On Tuesday night and early Wednesday morning, there was a big snowstorm - the first major one of the winter season. By mid-afternoon on Wednesday, well over a half of a foot of snow had fallen.
It was the heavy, wet kind of snow. The back-breaking kind that needed to be shoveled; and provided a formidable challenge when pulling garbage and recycling cans over 150 feet to the end of the driveway.
Despite the challenges this type of snow presented...it also was the perfect snowman-making snow. The snow packed well; and easily rolled and picked up even more snow to create snowman parts.
So the first thing each of us did after we finished homeschooling for the day was make a snowman - adding carrots and raisins for noses, eyes, and buttons. Sophia created a rather large snowman - it was almost her height.
Olivia created a medium-size snowman which she proudly noted was her first snowman she has ever made.
My snowman was the miniature variety - about a foot tall.
For the picture, the girls said it would be impossible to leap over Sophia's snowman. "It's too tall!"
"That's okay. Why don't you try Olivia's snowman and see if you can jump over it?" I encouraged. Despite being of moderate height, it still posed a challenge for the girls to jump over. Perhaps it was trying to run through dense, heavy snow in clunky boots and puffy snowsuits.
Regardless, the poor snowman was decapitated after a few runs and leaps. So much for using any pictures of the headless snowman. So, onto the tiny snowman.
We moved the little snowman from the limb of the apple tree to the middle of the backyard - a place where the girls could get a running start before leaping.
Olivia jumping over the snowman.
The only minor injury the little snowman received was that its nose fell off.
Sophia leaping over the snowman.
If you look closely, you can see its little stick arms
behind Sophia's calf.
A bit of trivia from Frugal Friends Network: you can tell if it's a leap year by what day of the week it is. How?
Every year January 1st and December 31st (the first and last day of the year) fall on the same day of the week. Unless, of course, it's a Leap Year. See the example below.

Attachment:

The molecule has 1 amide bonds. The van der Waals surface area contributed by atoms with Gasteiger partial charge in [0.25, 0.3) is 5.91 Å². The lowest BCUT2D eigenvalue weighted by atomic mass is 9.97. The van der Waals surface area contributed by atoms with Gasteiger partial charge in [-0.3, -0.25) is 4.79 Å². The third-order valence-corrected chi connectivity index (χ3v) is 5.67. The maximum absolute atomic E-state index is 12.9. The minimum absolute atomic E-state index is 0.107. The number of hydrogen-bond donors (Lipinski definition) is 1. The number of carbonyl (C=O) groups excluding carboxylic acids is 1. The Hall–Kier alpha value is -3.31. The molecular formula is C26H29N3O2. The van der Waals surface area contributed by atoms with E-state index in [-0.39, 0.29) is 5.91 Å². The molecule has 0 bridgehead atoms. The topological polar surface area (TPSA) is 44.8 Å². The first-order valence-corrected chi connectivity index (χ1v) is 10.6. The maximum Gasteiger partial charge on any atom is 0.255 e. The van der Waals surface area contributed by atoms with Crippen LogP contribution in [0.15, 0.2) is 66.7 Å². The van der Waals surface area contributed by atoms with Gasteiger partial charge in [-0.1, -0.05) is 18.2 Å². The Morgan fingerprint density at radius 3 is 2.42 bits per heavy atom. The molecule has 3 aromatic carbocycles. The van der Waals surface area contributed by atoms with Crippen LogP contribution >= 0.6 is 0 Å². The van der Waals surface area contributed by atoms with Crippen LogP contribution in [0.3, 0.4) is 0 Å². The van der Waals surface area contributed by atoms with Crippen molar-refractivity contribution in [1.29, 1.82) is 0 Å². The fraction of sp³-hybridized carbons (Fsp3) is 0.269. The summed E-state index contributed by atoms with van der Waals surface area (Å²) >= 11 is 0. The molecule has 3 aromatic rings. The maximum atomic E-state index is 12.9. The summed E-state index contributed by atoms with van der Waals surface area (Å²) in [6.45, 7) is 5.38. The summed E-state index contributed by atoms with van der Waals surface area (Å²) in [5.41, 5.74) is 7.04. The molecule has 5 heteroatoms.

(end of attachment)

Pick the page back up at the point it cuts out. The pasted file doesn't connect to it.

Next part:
"Most sources agreed that the highest leaper is the puma or mountain lion that can leap 5-6 times their height in a single bound, but when you compare the 'contestant'” in terms of their actual height that they can jump, relative to their body size, the tiny flea wins the gold medal!
"For example, kangaroos are about 6 feet tall; they can jump 2 times their height, but fleas, can leap more than 130 times theirs!
"This means if we would scale up a flea to our size, that would be like us jumping halfway up the Empire State Building in New York!"
At Time and Date, "According to an old Irish legend, or possibly history, St Bridget struck a deal with St Patrick to allow women to propose to men – and not just the other way around – every four years. This is believed to have been introduced to balance the traditional roles of men and women in a similar way to how Leap Day balances the calendar.
"In some places, Leap Day has been known as “Bachelors’ Day” for the same reason. A man was expected to pay a penalty, such as a gown or money, if he refused a marriage proposal from a woman on Leap Day.
"In many European countries, especially in the upper classes of society, tradition dictates that any man who refuses a woman's proposal on February 29 has to buy her 12 pairs of gloves. The intention is that the woman can wear the gloves to hide the embarrassment of not having an engagement ring. During the middle ages there were laws governing this tradition."